Toronto’s first public pay toilet

City launches first pay for use toilet
Is it worth 25 cent per visit?
Kris Scheuer
(Column written for Town Crier June 3.)

Toronto's first pay-for-use facility open for business. Photo by Kris Scheuer/Town Crier.

When you really have to go, some of us would beg, borrow or steal to find a clean, available washroom. But would you be willing to pay a quarter for the privilege?
I wanted to find out for myself if the city’s first automated, self-cleaning, pay-for-use toilet was worth the price of admission.
On a rainy Tuesday afternoon in early June, I headed down to the new $400,000 facility at northwest corner of Rees Street and Queens Quay Boulevard. You can’t miss it. It’s the size of a backyard shed.
Maybe it was knowing I was doing this story on washrooms, but by the time I reached my destination I actually had to use the facility. There was no lineup and a green “vacant” light indicated no one was inside.

I fished out 25 cents and the stainless steel door opened to a clean, ordourless room. Inside I was “welcomed” by an automated female voice telling me the toilet had been fully sanitized since the last use. I was informed I had a maximum time of 20 minutes for my visit at which time the door will automatically open.
Immediately some loud, electronic elevator type music started up that played the entire time. I found it a little disconcerting. I am also informed by the mysterious audio guide there’s automated soap, water and dryer features above the spotless sink.
Other than the music, I don’t hear anything again until the announcement my time is about to expire. When there are two minutes remaining a startling and continuous beeping and flashing red light tells me my time is almost up. And then without any further notice, the door opens to the street.
Apparently, once the door shuts not only does the toilet seat retract for cleaning but water and disinfectants are also sprayed at foot level over the porous floor.
While the experience was a little like being in a cleaner, larger version of an airplane washroom, I’d say if I was in a pinch I would use it again.
I don’t like paying to use the toilet, but I have bought many a tea in a coffee shop in order to use their facilities. I also know which cafes and restaurants around town don’t require a staff member’s permission to use their washroom. So in my opinion, it’s worth a quarter for a clean, available facility.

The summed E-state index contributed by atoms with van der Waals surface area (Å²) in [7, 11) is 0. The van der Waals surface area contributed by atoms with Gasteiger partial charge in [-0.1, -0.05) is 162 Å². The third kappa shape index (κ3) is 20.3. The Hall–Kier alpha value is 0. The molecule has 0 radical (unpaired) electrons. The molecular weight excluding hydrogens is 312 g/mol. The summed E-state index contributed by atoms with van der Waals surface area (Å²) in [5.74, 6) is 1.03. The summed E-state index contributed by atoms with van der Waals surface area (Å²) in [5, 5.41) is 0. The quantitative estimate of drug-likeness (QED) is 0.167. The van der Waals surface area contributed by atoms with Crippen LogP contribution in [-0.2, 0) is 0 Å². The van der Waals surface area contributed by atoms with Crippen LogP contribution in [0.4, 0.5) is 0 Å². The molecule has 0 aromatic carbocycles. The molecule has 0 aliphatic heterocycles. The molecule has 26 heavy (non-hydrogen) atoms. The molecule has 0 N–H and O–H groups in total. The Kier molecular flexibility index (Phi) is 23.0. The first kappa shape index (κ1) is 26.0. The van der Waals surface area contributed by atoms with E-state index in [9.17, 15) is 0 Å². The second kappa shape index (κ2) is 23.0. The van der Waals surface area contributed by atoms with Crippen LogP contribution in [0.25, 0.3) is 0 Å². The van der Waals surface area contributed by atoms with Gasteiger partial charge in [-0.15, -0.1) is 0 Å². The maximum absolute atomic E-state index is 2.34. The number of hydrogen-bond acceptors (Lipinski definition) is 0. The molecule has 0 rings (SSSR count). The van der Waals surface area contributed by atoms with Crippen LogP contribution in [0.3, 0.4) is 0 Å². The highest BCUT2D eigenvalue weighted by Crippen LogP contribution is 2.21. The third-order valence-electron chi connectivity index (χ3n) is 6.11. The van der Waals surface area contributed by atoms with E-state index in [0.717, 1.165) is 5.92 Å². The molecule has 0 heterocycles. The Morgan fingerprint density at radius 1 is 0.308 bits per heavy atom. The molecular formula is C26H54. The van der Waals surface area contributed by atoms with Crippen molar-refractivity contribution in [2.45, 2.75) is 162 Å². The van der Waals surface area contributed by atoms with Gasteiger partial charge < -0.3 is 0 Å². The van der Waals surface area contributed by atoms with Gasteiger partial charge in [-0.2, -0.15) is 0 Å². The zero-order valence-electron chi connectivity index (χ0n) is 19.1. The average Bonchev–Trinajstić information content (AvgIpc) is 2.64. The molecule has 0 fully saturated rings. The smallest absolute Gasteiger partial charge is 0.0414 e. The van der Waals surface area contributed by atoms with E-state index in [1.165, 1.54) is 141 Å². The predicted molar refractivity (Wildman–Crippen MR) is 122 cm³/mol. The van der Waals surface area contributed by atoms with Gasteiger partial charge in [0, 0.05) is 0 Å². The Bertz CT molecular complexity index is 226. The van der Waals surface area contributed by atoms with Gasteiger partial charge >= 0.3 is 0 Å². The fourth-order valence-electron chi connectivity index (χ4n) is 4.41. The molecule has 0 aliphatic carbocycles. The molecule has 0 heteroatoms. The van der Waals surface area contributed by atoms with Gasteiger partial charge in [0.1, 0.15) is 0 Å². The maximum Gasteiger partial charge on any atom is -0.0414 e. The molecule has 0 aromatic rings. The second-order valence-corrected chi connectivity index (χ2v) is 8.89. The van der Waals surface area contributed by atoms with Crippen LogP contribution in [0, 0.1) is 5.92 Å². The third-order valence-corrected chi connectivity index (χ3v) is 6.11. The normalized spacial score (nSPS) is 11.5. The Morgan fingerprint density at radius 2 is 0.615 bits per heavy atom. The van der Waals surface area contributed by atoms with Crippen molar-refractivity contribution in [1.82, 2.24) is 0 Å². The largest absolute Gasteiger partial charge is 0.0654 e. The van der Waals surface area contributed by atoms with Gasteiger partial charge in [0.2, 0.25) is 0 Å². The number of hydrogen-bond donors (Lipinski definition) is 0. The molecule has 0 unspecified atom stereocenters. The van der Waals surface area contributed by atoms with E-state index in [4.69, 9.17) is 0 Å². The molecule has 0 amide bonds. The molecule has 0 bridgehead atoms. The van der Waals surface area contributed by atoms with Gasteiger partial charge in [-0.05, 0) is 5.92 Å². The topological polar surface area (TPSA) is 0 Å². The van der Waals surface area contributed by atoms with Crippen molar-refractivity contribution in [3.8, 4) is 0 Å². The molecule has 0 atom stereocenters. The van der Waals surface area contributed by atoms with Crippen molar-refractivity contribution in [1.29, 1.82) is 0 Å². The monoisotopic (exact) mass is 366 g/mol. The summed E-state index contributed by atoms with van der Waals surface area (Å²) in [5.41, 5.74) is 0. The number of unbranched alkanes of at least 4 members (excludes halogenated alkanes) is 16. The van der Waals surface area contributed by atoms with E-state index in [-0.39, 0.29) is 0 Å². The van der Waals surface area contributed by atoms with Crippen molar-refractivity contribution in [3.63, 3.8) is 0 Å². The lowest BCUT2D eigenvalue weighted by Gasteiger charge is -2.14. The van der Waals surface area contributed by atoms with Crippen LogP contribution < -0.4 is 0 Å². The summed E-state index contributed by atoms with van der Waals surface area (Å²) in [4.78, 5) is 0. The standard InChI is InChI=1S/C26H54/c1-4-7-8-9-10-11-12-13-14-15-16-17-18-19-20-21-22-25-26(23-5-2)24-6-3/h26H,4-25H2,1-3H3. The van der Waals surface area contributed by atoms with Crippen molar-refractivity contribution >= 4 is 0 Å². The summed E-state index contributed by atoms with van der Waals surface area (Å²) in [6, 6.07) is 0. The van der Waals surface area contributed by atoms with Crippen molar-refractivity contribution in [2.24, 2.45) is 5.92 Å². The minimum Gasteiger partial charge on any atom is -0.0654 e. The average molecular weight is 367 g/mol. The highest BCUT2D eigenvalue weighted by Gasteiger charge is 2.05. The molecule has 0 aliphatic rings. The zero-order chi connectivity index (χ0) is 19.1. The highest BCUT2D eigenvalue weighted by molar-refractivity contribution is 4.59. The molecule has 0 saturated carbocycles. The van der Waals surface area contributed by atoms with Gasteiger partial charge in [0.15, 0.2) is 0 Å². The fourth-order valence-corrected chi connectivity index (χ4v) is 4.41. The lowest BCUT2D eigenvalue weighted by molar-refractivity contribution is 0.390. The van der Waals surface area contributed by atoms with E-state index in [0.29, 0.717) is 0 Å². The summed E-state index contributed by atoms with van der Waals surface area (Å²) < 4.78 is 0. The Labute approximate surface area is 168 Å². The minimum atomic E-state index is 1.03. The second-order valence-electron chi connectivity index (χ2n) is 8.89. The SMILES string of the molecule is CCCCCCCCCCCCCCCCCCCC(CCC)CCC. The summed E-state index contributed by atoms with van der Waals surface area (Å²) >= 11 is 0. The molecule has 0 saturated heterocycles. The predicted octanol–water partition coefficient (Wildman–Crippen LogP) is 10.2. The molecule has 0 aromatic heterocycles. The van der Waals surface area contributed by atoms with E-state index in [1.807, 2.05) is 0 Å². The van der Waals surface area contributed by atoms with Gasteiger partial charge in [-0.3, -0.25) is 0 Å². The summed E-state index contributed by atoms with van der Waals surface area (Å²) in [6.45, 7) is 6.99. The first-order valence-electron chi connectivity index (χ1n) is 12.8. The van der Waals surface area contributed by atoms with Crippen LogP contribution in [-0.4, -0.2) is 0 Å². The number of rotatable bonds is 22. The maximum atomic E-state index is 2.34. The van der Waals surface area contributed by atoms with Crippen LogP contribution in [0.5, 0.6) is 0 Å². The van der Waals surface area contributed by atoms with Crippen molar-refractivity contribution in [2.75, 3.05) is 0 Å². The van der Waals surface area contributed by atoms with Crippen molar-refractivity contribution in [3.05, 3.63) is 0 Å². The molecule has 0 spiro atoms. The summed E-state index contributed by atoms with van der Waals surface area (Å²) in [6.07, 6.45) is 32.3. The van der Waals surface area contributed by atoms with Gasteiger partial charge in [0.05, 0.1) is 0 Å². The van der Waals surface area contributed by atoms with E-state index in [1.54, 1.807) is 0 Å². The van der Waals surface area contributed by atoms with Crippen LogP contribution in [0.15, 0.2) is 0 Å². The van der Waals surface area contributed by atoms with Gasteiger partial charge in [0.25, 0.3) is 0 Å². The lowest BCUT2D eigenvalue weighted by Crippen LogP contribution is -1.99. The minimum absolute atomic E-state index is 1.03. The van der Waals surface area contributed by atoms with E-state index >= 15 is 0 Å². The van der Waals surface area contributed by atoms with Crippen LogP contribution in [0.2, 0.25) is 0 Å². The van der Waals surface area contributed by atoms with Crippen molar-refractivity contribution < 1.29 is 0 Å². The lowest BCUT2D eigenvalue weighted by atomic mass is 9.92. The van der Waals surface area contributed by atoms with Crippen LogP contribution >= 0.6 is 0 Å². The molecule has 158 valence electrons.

Unveiled on May 19, it is the first of 20 to be installed in Toronto over the next two decades.
And before you get mad assuming the city (ie taxpayers) foot the bill for this pricey washroom, it didn’t. Astral Media, which has a 20-year street furniture contract with the city, paid for it.
Astral Media makes money selling ads on transit shelters and info booths but the washrooms aren’t cash cows.
At $400,000 for one washroom, it would take 3.2 million visits to recoup the cost based on 25 cent a shot. But it was never meant to be self-financing, a city official tells me.
“The intent was not to recoup costs,” says Kyp Perikleous, with the city’s transportation division. “The city requested a 25 cent charge – that Astral media charge a nominal fee. Research shows it deters non-appropriate activity.”
Hmm. It is possible for four or six small to medium sized people to fit inside a washroom comfortably, if need be. I am not suggesting the washroom be used for illicit meetings, but surely that crossed officials’ minds when the fee was instituted.
A side note: according to news reports, Councillor Howard Moscoe asked the TTC to study the idea of installing them in subway stations. Former TTC chair Moscoe’s suggesting the $400,000 facilities would pay for themselves with a loonie or toonie charge. In the meantime, I am thankful I don’t have to pay each time I use a facility outside my home.

Would you pay a quarter to use this washroom?

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